A good night of sleep – seems like the simplest thing, yes? Almost a right and due – shouldn’t everyone sleep like a baby? While this appears to be true, we know that even babies don’t always sleep well. And for some, a full evening of rest is an elusive thing. 4% of Americans have used prescription sleep aides in the last month. More women than men use them, and their use is greater in the 50 and older age group.
Sleep disorders can significantly impact one’s work and home life – and your health.
Snoring and sleep apnea are the number 1 medical cause of relationship and marriage break ups. Prolonged sleep apnea can lead tohypertension, diabetes, obesity, depression, heart attack, and stroke. Chronic fatigue that results from sleep issues can keep one from being at their best and contributes to poor work performance.
Sleep can be disordered for a number of reasons. Some can’t fall asleep or stay asleep – this is known as insomnia. Everyone at sometime in their life will not sleep due to an acute condition – a problematic day at work, racing mind, or maybe just too much coffee close to bedtime. These times are short and self-limited. Chronic insomnia is defined as having difficulty falling asleep 3 nights a week, or for 3 months or longer. Insomnia can be “co-morbid” – due to a medical condition that is known to cause sleep issues. Both psychiatric and medical conditions can cause this to happen, as can a host of medications.
So, no, it’s not all in your head, and as you WELL know if you’ve ever had trouble sleeping – wishing it away won’t work. While there is no definitive test for insomnia, the diagnosis usually involves an inventory of sleep related medical questions, a sleep log, and blood or sleep testing. Thus, visiting a sleep professional is essential to getting the right diagnosis and proper help.
For some, falling asleep easily is actually the sign of a sleep issue. Long-standing fatigue can make one fall sleep inappropriately – as a passenger in a car, in the theatre, or at your desk when it’s expected you will be alert and productive. In this case, the problem is poor quality sleep. It could be that you are frequently awakened by something known as “apnea”. An apnea is a cessation or pause in the breath – the cause for this is either in the central nervous system, or because the airway is unable to stay open enough to allow you to sleep. The body reflexively awakens you when your airway closes off – a protective reflex that wakes us up enough to breathe. All humans of all ages have some degree of apnea during sleep – and it is usually a combination of “central” and “obstructive”. But., when it becomes excessive and sleep becomes fragmented, there is a bigger problem.
Despite common belief, you don’t have to be obese to have obstructive sleep apnea (OSA). In fact, OSA in and of itself can cause insulin resistance and cause or promote obesity. OSA occurs in up to 10% of children of various weights and sizes and is the most common sleep disorder in children. We often observe that if we get children to breathe better at night, they gain weight, become more productive at school, and behavior and learning issues sometimes disappear.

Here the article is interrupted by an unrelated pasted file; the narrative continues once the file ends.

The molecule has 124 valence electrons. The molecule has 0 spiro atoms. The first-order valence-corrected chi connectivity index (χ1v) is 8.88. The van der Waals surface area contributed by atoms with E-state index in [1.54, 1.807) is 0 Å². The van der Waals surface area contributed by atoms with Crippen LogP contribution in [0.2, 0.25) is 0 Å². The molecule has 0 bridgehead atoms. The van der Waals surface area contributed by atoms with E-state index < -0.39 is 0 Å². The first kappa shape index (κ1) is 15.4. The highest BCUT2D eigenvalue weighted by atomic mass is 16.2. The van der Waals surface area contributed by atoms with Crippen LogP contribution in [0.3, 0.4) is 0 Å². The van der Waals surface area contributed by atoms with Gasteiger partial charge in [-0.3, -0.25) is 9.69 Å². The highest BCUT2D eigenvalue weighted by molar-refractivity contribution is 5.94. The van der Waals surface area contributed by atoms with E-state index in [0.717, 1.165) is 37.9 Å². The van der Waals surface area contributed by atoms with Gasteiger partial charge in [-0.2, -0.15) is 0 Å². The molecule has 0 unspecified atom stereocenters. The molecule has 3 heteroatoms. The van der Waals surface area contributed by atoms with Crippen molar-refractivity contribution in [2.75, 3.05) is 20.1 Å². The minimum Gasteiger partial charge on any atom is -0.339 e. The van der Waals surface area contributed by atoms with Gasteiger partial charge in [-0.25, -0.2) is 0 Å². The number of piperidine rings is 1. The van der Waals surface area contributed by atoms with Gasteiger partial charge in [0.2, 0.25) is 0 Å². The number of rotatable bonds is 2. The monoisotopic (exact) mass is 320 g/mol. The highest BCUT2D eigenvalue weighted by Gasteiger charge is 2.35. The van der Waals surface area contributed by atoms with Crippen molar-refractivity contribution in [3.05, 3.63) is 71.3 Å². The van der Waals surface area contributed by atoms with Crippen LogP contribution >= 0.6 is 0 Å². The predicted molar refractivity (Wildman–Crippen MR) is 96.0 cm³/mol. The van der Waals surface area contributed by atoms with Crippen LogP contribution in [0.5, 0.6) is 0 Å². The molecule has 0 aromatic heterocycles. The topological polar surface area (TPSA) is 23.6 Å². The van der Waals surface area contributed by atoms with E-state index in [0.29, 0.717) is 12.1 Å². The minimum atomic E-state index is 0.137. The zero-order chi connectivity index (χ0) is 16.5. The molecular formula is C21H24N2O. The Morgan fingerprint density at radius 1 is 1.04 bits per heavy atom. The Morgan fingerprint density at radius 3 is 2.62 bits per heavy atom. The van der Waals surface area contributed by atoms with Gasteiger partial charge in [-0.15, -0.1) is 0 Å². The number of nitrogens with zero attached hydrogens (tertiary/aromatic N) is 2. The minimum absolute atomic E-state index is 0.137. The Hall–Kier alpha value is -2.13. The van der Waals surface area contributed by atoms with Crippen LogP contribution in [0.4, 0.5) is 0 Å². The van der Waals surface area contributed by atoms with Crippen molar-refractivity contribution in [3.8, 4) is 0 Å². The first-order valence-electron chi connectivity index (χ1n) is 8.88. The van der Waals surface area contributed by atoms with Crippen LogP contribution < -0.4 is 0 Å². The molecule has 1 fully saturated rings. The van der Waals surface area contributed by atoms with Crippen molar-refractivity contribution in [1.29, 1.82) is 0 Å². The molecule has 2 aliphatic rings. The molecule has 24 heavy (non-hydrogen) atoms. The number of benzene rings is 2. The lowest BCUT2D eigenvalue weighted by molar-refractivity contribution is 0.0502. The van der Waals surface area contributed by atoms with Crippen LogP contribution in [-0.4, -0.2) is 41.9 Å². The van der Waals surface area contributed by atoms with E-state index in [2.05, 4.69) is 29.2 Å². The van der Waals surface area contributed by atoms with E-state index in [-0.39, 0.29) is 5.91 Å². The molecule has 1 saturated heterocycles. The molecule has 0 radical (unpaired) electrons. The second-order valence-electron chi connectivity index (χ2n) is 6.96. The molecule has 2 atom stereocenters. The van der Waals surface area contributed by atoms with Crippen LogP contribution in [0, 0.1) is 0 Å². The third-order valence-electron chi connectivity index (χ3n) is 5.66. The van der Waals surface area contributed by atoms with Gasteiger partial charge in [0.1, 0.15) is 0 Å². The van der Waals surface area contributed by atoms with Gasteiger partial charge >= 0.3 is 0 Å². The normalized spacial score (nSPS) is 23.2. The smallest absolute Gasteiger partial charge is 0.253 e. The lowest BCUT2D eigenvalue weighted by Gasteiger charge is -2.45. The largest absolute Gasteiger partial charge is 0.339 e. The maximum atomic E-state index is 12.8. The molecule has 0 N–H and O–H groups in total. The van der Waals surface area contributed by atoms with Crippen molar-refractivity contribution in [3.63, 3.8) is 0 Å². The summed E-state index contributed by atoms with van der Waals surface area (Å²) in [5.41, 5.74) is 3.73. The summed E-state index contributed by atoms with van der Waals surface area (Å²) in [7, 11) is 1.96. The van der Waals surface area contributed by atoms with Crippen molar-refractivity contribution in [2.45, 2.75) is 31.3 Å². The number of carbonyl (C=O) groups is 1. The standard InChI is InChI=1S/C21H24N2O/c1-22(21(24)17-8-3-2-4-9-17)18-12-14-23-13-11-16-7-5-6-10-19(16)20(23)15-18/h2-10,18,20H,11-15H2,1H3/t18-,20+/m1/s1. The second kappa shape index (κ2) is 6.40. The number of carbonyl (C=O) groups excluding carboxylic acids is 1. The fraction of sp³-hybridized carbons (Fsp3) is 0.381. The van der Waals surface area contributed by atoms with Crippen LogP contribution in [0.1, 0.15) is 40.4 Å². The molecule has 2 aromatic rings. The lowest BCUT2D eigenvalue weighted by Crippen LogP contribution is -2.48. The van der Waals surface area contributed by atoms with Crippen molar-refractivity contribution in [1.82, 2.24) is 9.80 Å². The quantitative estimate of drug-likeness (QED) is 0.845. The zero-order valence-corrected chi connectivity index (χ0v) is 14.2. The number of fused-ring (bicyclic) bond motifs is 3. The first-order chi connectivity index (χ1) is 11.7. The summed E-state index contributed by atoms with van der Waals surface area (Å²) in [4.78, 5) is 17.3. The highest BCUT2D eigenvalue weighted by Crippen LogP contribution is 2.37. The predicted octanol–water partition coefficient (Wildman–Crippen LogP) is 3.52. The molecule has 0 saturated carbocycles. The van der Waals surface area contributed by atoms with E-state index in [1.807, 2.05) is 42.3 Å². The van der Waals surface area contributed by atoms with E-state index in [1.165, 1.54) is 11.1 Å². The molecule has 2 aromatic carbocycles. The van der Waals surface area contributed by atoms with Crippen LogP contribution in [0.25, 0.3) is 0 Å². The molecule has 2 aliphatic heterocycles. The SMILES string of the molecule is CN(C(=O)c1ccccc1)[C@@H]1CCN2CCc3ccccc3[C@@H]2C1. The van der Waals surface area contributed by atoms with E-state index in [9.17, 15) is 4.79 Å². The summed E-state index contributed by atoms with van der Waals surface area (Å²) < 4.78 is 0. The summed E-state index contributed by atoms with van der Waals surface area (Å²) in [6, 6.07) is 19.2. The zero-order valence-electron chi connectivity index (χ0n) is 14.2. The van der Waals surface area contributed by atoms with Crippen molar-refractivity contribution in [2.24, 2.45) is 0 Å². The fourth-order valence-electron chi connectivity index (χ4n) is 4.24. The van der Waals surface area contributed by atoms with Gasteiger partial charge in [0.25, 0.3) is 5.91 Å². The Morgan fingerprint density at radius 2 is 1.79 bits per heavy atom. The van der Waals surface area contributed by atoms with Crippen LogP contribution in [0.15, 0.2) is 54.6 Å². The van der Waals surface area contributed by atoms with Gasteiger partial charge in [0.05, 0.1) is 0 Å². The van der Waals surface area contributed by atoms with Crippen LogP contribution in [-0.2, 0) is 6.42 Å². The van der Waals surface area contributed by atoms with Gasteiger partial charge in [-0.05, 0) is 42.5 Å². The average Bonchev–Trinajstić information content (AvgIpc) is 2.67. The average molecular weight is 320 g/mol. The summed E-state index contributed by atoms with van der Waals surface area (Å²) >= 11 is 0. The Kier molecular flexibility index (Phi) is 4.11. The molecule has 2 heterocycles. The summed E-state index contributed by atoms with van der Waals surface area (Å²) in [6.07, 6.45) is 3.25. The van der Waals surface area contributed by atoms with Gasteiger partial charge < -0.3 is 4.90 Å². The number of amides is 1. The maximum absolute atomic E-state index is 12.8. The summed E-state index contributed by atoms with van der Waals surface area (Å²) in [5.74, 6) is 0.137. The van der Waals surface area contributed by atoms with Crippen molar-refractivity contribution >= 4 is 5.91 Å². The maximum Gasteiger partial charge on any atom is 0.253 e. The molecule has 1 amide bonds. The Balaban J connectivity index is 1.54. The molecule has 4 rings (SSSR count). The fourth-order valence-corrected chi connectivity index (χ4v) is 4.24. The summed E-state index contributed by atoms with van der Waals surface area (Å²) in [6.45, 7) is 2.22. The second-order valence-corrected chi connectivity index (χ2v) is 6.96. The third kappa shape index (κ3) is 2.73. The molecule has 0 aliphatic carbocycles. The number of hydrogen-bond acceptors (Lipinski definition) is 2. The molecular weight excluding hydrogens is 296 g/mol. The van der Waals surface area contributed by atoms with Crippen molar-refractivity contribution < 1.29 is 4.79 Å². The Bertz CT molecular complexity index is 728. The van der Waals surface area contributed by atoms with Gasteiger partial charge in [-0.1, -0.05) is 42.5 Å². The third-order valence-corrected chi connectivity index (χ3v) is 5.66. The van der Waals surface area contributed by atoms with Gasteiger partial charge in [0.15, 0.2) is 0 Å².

There are definitive tests for apnea. While going to a sleep lab was once the gold-standard way to diagnose obstructive sleep apnea, most insurance companies now prefer in home sleep testing. A doctor who is familiar with the diagnosis and treatment of sleep can easily order such testing. It has to be interpreted by a sleep specialist, and recommendations are made how best to get treated. CPAP (continuous positive airway pressure) is one way to treat obstructive apnea, and continues to be recommended for the most severe cases. But there are an array of other treatments, which the doctor will discuss with you when reviewing the results.
So, what can you do to help yourself, your child or loved one sleep better?
If these behavioral techniques don’t work, there are herbal remedies and supplements that can naturally help you get better sleep.
Magnesium – One of the most important minerals for your sleep, muscle relaxation and mental health. Clinical studies have shown that it improves insomnia, sleep efficiency, sleep time and sleep onset. Can be taken by mouth, put into a warm bath, or rubbed on the skin as a cream or oil.
Melatonin – this hormone is produced by your body in response to light to help regulate your sleep wake cycle. Melatonin can also help reflux – a condition that often occurs alongside obstructive sleep apnea. Should be used in small amounts, and about an hour prior to bedtime.
Valerian – this amino acid increases the neurotransmitter GABA in the brain. As such, it does what prescribed sleep aids like Xanax and Valium do – only with out the associated risks.
L-Theanine – well known as an anxiolytic, L-Theanine not only helps produce a state of calm, but has been shown to aid overall sleep quality.
The Blum Center and Elite Health Services are teaming up to provide patients suffering from sleep disturbances with a natural and holistic solution to improving breathing and sleep related problems during a FREE community talk with Sezelle Gereau, MD and Dr. Brad Gilden.
Date: Monday, September 25th
Time: 7:00 PM
Location: Blum Center